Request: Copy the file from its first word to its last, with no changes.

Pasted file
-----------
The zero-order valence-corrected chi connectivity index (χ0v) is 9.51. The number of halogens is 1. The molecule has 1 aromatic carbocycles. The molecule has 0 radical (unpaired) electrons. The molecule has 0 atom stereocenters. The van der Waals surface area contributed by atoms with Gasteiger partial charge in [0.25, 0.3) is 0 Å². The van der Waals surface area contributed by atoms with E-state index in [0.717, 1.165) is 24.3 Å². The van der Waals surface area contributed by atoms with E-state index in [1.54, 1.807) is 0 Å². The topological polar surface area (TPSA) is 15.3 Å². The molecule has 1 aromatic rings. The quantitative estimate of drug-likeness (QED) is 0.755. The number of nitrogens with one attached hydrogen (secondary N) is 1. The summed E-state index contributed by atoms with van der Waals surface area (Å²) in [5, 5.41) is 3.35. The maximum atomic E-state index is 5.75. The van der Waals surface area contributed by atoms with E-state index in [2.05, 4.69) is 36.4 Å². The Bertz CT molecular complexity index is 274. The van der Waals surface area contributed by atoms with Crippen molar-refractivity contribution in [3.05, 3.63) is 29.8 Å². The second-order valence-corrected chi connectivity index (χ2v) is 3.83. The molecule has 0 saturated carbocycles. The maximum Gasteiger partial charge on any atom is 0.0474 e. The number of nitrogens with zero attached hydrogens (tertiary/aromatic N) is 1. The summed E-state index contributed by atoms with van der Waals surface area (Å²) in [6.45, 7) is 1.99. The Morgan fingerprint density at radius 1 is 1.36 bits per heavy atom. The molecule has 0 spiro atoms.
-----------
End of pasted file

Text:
The zero-order valence-corrected chi connectivity index (χ0v) is 9.51. The number of halogens is 1. The molecule has 1 aromatic carbocycles. The molecule has 0 radical (unpaired) electrons. The molecule has 0 atom stereocenters. The van der Waals surface area contributed by atoms with Gasteiger partial charge in [0.25, 0.3) is 0 Å². The van der Waals surface area contributed by atoms with E-state index in [0.717, 1.165) is 24.3 Å². The van der Waals surface area contributed by atoms with E-state index in [1.54, 1.807) is 0 Å². The topological polar surface area (TPSA) is 15.3 Å². The molecule has 1 aromatic rings. The quantitative estimate of drug-likeness (QED) is 0.755. The number of nitrogens with one attached hydrogen (secondary N) is 1. The summed E-state index contributed by atoms with van der Waals surface area (Å²) in [5, 5.41) is 3.35. The maximum atomic E-state index is 5.75. The van der Waals surface area contributed by atoms with E-state index in [2.05, 4.69) is 36.4 Å². The Bertz CT molecular complexity index is 274. The van der Waals surface area contributed by atoms with Crippen molar-refractivity contribution in [3.05, 3.63) is 29.8 Å². The second-order valence-corrected chi connectivity index (χ2v) is 3.83. The molecule has 0 saturated carbocycles. The maximum Gasteiger partial charge on any atom is 0.0474 e. The number of nitrogens with zero attached hydrogens (tertiary/aromatic N) is 1. The summed E-state index contributed by atoms with van der Waals surface area (Å²) in [6.45, 7) is 1.99. The Morgan fingerprint density at radius 1 is 1.36 bits per heavy atom. The molecule has 0 spiro atoms.